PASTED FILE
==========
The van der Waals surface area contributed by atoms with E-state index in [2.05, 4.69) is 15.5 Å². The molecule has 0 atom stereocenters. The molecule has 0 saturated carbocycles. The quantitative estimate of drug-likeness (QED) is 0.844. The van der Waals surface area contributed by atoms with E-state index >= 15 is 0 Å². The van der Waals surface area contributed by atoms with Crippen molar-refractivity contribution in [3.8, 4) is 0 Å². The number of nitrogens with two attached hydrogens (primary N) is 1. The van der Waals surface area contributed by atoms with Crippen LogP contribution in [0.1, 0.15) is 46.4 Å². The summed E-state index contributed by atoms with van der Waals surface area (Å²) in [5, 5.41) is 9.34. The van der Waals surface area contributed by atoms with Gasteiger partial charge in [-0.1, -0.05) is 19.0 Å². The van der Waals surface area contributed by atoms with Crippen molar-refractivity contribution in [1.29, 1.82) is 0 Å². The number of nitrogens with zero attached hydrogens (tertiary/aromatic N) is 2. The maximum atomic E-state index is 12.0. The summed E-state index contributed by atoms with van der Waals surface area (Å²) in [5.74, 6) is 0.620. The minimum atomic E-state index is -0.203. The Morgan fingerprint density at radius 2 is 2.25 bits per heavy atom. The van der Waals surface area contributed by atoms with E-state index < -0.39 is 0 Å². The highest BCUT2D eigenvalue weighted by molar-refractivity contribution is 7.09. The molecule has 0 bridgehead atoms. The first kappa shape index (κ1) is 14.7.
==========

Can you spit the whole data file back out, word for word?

The van der Waals surface area contributed by atoms with E-state index in [2.05, 4.69) is 15.5 Å². The molecule has 0 atom stereocenters. The molecule has 0 saturated carbocycles. The quantitative estimate of drug-likeness (QED) is 0.844. The van der Waals surface area contributed by atoms with E-state index >= 15 is 0 Å². The van der Waals surface area contributed by atoms with Crippen molar-refractivity contribution in [3.8, 4) is 0 Å². The number of nitrogens with two attached hydrogens (primary N) is 1. The van der Waals surface area contributed by atoms with Crippen LogP contribution in [0.1, 0.15) is 46.4 Å². The summed E-state index contributed by atoms with van der Waals surface area (Å²) in [5, 5.41) is 9.34. The van der Waals surface area contributed by atoms with Gasteiger partial charge in [-0.1, -0.05) is 19.0 Å². The van der Waals surface area contributed by atoms with Crippen molar-refractivity contribution in [1.29, 1.82) is 0 Å². The number of nitrogens with zero attached hydrogens (tertiary/aromatic N) is 2. The maximum atomic E-state index is 12.0. The summed E-state index contributed by atoms with van der Waals surface area (Å²) in [5.74, 6) is 0.620. The minimum atomic E-state index is -0.203. The Morgan fingerprint density at radius 2 is 2.25 bits per heavy atom. The van der Waals surface area contributed by atoms with E-state index < -0.39 is 0 Å². The highest BCUT2D eigenvalue weighted by molar-refractivity contribution is 7.09. The molecule has 0 bridgehead atoms. The first kappa shape index (κ1) is 14.7.